Like a lot of companies that drink the Microsoft cool-aid I work for a place that uses Skype for business for text chat/voice communications… it generally works pretty well.
A few colleagues of mine have Blynclight status lights above their monitors as a visual indicator to visitors and/or other people around you that you are free/busy/uninterruptible. The concept itself looked pretty simple to build so I thought I’d give it a go… My project is called SkypeSignal (I’m not very good at names):
My solution comprises of two main parts:
An Arduino nano connected to a couple of RGB LED lights
A .NET application which uses the Lync client SDK to send commands to the Arduino via serial (over USB)
The parts list for the actual build is pretty minimul:
A few RGB LED’s (supports a PWM driver [i.e. WS2811])
a 330 Ohm resistor
I went for LED’s using the WS2811 chip to drive them; this means that we only need 3 wires to run the whole thing, the below design can be modified to chain LED’s together and address them individually or alternativly run them as single LED’s by sharing the same digital input.
The operating workflow:
Device connected to USB
Relevant COM port set in SkypeSignal.exe.config and application started on PC
A thread is started to run a small tray application on the windows task bar
A thread is started to subscribe to Skype/Lync client events using the client SDK
On client status change, a numerical command is sent down to the Arduino where it switches the light to the colour/pattern representing the presence of the user.
It would be trivial to add new features to this and I may look at adding some of these in the future:
Have the .NET app send a PING to com devices and using device on com port that responds with expected value
Flashing on missed notifications
Strobe + Audio Alerts on Incoming call (I’ve included a speaker in my version for future use)
Look at pulling the status over IP using UCWA to have a headless status device.
A quick note to those with Group Policy-based QoS for Lync/OCS that I thought worthy of a blog post:
The Lync 2013 client executable file name has changed from communicator.exe in OCS and Lync 2010 to Lync.exe.
So, why does this matter – If you are applying QoS DSCP markings on Lync traffic for specific port ranges for communicator.exe (using Policy-Based QoS), you’ll likely find no markings applied to Lync 2013 client traffic. As a result, there is a possibility that call quality can be reduced or other Lync functionality slow due to a lack of traffic prioritisation.
If you’re currently running a hybrid of both clients it would be worthwhile updating these GPO’s to add in the new executable name… or replacing it if you have finished upgrading 🙂 .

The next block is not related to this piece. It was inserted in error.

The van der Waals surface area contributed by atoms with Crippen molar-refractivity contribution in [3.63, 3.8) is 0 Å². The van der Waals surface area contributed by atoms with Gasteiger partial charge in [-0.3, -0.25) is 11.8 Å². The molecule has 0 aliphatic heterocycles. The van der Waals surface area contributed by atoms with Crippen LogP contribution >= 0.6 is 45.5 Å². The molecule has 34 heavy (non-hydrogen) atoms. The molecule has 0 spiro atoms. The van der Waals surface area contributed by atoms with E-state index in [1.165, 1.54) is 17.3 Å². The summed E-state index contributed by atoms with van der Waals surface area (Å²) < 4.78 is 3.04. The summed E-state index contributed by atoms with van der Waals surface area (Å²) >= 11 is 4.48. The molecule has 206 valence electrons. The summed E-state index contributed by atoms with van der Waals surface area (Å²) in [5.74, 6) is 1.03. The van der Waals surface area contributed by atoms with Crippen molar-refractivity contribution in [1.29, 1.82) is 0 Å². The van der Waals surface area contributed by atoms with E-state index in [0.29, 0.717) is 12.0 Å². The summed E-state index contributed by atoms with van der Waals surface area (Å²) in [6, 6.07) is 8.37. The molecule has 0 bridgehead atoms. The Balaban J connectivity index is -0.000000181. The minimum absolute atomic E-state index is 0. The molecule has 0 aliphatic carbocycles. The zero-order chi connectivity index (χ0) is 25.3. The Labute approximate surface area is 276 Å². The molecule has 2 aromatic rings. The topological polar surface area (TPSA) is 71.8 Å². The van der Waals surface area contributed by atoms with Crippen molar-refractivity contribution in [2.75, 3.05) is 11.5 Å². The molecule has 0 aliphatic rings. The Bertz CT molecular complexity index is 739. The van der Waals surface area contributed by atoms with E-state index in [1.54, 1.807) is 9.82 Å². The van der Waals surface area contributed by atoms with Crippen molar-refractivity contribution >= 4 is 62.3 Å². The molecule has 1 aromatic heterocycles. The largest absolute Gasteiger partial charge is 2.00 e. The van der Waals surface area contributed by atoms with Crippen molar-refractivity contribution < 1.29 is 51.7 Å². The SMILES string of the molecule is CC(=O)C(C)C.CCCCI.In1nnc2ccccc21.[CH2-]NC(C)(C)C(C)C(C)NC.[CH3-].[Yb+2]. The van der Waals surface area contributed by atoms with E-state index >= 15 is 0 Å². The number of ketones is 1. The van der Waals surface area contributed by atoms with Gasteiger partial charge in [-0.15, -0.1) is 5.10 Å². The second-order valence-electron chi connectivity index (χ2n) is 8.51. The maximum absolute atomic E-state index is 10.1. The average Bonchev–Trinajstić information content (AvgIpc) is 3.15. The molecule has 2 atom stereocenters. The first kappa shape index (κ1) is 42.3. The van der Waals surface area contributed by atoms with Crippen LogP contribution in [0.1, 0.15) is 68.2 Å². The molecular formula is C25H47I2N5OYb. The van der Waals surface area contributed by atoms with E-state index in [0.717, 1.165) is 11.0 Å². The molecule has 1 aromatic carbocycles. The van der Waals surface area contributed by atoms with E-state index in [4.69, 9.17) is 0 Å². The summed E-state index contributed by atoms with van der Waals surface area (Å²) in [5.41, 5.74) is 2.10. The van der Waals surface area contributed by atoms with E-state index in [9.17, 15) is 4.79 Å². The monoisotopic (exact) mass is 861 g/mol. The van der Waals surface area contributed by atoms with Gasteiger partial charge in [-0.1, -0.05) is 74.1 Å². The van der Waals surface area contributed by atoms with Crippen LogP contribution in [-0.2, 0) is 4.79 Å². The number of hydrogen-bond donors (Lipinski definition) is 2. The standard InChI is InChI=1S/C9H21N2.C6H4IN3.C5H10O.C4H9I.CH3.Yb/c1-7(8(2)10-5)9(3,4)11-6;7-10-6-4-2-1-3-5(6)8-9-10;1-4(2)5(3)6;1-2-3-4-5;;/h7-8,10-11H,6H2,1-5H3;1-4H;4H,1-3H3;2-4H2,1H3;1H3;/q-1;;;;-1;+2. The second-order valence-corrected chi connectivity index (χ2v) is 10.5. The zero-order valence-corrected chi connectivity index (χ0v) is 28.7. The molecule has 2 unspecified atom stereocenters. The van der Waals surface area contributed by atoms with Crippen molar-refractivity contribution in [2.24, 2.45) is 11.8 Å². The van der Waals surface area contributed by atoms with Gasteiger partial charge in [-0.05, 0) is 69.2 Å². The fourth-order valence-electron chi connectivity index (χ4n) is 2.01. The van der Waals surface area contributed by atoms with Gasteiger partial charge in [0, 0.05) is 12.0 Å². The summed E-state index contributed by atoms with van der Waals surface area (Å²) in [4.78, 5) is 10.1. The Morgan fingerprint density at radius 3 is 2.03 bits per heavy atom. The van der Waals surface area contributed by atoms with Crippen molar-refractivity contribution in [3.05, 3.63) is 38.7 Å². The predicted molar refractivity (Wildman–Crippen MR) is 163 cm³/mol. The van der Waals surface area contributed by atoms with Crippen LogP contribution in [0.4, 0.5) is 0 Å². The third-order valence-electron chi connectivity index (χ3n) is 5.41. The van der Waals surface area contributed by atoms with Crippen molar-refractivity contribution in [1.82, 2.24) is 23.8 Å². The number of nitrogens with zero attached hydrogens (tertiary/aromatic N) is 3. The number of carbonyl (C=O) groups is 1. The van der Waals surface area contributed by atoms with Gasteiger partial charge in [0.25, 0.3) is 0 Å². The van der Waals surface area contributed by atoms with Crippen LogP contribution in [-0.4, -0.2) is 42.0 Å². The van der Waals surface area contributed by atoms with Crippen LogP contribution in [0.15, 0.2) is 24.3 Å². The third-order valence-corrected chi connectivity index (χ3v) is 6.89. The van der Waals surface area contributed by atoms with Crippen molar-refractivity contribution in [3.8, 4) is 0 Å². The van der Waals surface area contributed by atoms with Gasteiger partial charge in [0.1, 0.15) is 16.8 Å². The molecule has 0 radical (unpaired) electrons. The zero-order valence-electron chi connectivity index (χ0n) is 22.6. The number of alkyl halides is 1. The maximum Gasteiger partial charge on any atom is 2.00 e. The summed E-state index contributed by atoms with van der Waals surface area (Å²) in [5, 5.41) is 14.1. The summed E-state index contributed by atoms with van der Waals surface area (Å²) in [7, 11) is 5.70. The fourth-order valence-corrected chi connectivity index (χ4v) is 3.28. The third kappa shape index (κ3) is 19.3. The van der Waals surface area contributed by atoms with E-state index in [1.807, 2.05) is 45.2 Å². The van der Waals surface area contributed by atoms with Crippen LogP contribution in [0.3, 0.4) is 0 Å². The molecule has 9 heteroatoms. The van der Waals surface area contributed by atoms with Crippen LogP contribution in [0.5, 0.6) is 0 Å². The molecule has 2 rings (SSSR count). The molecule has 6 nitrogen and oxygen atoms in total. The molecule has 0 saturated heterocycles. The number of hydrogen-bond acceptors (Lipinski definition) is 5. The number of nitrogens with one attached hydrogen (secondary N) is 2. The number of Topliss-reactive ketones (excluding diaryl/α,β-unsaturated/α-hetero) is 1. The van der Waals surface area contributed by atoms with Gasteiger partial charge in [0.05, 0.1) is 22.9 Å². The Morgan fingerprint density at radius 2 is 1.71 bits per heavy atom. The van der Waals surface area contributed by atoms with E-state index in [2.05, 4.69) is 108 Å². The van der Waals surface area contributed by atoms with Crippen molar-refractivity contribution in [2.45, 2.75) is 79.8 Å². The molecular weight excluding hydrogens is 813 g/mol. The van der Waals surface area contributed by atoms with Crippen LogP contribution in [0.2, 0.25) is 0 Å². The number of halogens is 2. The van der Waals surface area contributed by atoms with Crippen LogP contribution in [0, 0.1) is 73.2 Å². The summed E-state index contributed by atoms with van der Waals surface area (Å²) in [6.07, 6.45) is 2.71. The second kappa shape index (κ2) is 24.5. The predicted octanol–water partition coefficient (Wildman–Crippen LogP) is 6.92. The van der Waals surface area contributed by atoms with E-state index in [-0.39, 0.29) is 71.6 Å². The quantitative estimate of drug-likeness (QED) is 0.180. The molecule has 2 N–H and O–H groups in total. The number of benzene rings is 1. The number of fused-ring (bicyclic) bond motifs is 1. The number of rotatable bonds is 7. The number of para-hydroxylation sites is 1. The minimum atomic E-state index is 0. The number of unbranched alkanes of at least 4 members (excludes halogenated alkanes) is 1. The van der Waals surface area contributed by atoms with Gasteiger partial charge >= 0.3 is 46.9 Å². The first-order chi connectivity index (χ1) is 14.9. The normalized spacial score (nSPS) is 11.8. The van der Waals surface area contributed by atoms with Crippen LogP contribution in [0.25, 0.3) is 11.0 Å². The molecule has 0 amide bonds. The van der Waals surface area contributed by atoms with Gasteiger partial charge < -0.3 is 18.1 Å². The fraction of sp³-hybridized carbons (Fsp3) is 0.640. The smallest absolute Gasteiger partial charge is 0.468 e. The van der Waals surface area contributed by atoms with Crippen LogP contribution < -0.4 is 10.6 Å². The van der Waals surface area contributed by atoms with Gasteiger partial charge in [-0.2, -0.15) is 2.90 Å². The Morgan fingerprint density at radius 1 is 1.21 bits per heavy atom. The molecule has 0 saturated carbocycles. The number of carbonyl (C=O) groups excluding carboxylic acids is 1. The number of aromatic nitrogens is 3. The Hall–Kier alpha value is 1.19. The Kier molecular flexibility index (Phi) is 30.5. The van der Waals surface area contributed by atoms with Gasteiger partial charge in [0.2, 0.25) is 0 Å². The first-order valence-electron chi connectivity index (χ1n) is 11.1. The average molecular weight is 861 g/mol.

When deploying a Lync Server the other day I spent a good 15 mins (stupid me) trying to figure out why I couldn’t open the Lync CSCP control panel from the Lync Server – I kept getting:
HTTP Error 401.1 – Unauthorized
You do not have permission to view this directory or page using the credentials that you supplied.
I had defined an Admin URL when establishing my topology (and published it), plus I had set the appropriate DNS records within my domain to make the CSCP site resolve – still no Dice. I finally ended up trying from another server which had Silverlight installed… It worked!?!
So what was the cause?
Back in Win Server 2003 Sp1 (and subsequent versions of Windows) Microsoft introduced a loop-back security check. This feature prevents access to a web application using a fully qualified domain name (FQDN) if the attempt to access it takes place from a machine that hosts that application. The end result is a 401. 1 Access denied from the web server and a logon failure event in the Windows event log.
A work around for the issue if you really want to access the Lync CSCP from the Lync server itself (using anything other than https://localhost/cscp):
Logon on to the Lync server with an account that is member of the local admins group
Navigate and expand the following reg key “HKEY_LOCAL_MACHINE\SYSTEM\CurrentControlSet\Services\LanmanServer\Parameters”
Right-click Parameters, click New, and then click DWORD (32-bit) Value.
In the Value name box, type DisableStrictNameChecking, and then press ENTER.
Now navigate to “HKEY_LOCAL_MACHINE\SYSTEM\CurrentControlSet\Control\Lsa\MSV1_0”
Right-click MSV1_0, point to New, and then click Multi-String Value.
Type BackConnectionHostNames, and then press ENTER
Right-click BackConnectionHostNames, and then click Modify.
In the Value data box, type the host name (or the host names) for the sites that are on the local computer, and then click OK.
Quit Registry Editor, and then restart your server
You should be good to go 🙂
For more reading + another possible (and less-secure) work around for a lab environment see KB896861